Bernie Sanders and Hillary Clinton staged dueling New York City rallies ahead of the state’s pivotal presidential primary, with the Vermont senator drawing thousands of supporters in a show of force for his self-proclaimed political revolution.
Mr Sanders’ campaign said his rally in Manhattan’s Washington Square Park brought out 27,000 people, one of the largest gatherings in support of the 74-year-old democratic socialist, who has galvanized Democrats and independents alike with his calls for reforms to corporate America and remedies for income inequality.
“When I look at an unbelievable crowd like this I believe we’re going to win here in New York,” Mr Sanders declared in front of the iconic Washington Square Arch in the city’s Greenwich Village neighbourhood.
Ms Clinton attracted a smaller but still enthusiastic crowd of 1,300 people at a Bronx community centre, where she made no mention of Mr Sanders but focused instead on Republican rivals Donald Trump and Ted Cruz.
“Mr Trump wants to set Americans against each other,” she said. “He wants us to build walls. I want us to build bridges.”
Referencing Mr Cruz’s earlier criticism of “New York values”, Ms Clinton said: “I think New York values are at the core of American values.”
Mr Sanders did not return the favour, mentioning Ms Clinton by name throughout his speech. He noted that she had the support of super PACs and had voted in favour of the Iraq War, drawing boos from the crowd.
Foreshadowing a likely issue in last night’s debate, Mr Sanders urged Ms Clinton to back an expansion of social security benefits, a major cause among liberals.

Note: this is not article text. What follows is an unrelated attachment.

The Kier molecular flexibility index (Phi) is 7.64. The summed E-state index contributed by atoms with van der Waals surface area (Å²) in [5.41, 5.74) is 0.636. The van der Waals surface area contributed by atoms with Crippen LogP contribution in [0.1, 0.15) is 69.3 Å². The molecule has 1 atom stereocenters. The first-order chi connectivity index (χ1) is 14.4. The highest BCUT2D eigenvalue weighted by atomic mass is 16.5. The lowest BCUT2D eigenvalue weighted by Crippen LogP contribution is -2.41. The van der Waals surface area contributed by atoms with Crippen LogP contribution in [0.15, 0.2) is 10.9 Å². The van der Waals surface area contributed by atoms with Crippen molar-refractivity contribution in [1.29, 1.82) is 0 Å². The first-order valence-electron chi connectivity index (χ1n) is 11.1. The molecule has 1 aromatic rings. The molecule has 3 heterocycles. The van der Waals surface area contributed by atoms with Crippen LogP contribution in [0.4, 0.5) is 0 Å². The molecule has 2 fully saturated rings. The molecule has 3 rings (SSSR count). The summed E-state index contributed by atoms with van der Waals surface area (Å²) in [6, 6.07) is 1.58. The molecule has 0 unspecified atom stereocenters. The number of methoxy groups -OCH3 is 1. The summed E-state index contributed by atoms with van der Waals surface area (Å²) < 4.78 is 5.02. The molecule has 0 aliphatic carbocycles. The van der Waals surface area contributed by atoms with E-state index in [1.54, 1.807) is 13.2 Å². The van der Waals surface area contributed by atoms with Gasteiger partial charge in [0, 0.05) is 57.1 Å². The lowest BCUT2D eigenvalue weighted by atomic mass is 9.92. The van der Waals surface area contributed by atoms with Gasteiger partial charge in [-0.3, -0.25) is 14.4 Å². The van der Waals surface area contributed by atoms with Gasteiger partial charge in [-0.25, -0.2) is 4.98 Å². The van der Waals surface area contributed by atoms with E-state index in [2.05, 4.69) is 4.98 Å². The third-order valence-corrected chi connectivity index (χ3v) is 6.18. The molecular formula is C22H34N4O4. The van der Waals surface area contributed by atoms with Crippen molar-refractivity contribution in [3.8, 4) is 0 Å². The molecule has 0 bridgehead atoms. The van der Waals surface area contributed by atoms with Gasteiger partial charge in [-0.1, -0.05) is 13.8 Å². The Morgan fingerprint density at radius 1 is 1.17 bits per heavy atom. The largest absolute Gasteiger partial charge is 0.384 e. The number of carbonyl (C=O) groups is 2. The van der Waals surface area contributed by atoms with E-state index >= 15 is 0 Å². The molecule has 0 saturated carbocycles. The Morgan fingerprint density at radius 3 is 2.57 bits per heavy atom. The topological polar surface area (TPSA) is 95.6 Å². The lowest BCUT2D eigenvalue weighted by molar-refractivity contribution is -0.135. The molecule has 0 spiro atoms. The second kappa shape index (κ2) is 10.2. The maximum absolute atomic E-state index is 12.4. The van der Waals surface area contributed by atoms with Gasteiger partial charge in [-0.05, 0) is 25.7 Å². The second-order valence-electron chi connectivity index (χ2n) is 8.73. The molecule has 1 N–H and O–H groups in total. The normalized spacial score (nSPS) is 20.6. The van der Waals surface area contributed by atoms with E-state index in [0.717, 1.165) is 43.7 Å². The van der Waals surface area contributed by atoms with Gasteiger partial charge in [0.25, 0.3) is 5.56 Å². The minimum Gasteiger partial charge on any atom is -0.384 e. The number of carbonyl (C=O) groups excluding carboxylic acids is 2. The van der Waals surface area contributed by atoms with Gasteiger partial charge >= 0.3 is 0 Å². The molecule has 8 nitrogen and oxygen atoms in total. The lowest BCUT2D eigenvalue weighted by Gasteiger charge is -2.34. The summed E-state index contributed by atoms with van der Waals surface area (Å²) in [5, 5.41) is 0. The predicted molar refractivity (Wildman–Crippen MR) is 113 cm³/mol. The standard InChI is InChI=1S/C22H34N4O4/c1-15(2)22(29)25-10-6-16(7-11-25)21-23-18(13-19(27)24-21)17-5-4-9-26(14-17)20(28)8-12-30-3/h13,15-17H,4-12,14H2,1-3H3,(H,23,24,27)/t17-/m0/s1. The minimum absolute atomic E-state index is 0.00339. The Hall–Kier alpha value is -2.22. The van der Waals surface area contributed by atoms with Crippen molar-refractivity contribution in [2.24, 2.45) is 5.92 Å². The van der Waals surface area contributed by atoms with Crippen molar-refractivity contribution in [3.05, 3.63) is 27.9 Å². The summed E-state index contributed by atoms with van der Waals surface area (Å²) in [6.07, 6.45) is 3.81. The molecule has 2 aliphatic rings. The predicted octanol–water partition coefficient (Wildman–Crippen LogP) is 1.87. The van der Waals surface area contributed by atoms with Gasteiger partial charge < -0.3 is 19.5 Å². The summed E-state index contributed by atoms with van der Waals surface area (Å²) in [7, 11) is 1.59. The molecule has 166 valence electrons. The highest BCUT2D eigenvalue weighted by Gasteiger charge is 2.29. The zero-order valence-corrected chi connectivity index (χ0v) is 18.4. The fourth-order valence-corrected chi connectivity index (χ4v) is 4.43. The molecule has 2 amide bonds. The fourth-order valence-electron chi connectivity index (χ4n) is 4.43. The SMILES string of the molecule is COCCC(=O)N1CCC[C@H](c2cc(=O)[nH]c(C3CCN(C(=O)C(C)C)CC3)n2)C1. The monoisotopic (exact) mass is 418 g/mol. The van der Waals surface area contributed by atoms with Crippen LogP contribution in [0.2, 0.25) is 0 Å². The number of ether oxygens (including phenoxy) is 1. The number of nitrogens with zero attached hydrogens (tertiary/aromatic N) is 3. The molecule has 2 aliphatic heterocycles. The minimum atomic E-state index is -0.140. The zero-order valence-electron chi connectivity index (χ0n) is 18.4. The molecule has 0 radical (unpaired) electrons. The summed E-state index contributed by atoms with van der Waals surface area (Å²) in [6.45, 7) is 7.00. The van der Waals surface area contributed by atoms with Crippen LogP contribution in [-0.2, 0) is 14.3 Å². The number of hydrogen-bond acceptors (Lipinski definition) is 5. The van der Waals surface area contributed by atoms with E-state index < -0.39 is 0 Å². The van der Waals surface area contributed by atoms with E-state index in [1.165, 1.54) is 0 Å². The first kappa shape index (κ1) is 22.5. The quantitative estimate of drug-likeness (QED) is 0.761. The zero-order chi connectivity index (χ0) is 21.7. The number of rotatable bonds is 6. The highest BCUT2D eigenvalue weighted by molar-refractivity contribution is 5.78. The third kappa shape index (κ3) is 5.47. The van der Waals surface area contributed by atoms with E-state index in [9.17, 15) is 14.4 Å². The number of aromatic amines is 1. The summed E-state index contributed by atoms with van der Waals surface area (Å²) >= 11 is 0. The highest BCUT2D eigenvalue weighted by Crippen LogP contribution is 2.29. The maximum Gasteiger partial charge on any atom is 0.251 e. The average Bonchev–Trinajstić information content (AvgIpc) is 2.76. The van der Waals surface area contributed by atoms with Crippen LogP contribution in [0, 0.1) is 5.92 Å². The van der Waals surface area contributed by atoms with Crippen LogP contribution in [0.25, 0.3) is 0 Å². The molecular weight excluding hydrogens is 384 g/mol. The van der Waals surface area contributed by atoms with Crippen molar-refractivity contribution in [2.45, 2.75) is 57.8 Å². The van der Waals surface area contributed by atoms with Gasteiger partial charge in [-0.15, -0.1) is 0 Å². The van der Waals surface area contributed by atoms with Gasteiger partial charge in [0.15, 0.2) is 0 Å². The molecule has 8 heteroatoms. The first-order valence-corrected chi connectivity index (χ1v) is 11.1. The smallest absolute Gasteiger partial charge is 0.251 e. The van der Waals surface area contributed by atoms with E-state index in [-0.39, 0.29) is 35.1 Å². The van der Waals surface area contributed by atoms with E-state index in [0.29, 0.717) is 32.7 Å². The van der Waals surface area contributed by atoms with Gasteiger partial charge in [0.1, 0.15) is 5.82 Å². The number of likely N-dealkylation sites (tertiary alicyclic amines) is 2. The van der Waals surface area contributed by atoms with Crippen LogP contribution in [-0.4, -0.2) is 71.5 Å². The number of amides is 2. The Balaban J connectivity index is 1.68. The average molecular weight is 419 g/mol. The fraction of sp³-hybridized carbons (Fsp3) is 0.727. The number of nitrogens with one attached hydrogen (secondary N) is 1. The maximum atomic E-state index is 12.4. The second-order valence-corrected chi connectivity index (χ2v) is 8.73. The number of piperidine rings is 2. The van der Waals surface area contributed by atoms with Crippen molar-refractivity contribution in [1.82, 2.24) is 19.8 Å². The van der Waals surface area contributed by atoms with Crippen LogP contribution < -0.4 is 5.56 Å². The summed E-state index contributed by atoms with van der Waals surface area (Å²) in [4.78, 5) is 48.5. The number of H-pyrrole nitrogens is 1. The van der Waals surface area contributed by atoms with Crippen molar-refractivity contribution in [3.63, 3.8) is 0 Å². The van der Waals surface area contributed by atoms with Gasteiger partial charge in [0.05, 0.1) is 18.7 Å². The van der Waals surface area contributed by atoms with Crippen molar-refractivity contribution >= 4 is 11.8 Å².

“I am still waiting for her response,” Mr Sanders said.
The rallies set the stage for a high-stakes Brooklyn debate last night and capped a day in which both candidates courted organised labour. Mr Sanders picked up support from the local transit workers union and walked a picket line with striking Verizon workers — a small army of backers who could pass out leaflets in subways in the days ahead.
Ms Clinton also walked a picket line in solidarity with the Verizon workers and addressed the National Action Network, led by the Rev Al Sharpton, giving her a visible platform for the city’s black community. There, she stressed her differences with Mr Sanders on gun laws, calling gun violence a “national emergency.”
New York City offers by far the largest bloc of votes in next Tuesday’s primary, and campaign officials estimate it could account for about 70% of the state vote. In 2008, when Ms Clinton duelled with then-Illinois Senator Barack Obama in the state’s primary, more than half of the vote came from the city’s five boroughs.
Polls have shown Ms Clinton with a lead against Mr Sanders, putting pressure on him to overcome the former secretary of state’s edge. Ms Clinton holds a lead of about 250 pledged delegates in the chase for the nomination, an advantage Mr Sanders is trying to chip away in upcoming primaries in New York, Pennsylvania, Maryland, and beyond.
Mr Sanders sought to lower expectations, saying “this is a tough race for us” given Ms Clinton’s tenure representing New York in the Senate. He also noted that the primary does not allow independents to participate or feature same-day registration. However, he added defiantly: “I think we’ve got a surprise for the establishment.”
As Ms Clinton dug into campaigning in her adopted home state, Mr Sanders prepared to fly to Rome for a 10-minute speaking slot today at a Vatican conference on social and economic trends. He was expected to head overseas after the pair finished their debate last night.
His comments in Rome would dovetail with his campaign push for economic equality.
“What I’m planning to say is that it is not acceptable from a moral perspective, from an economic perspective or from an environmental perspective, that so few have so much and that greed is running as rampant as it is throughout the entire planet,” said Mr Sanders.
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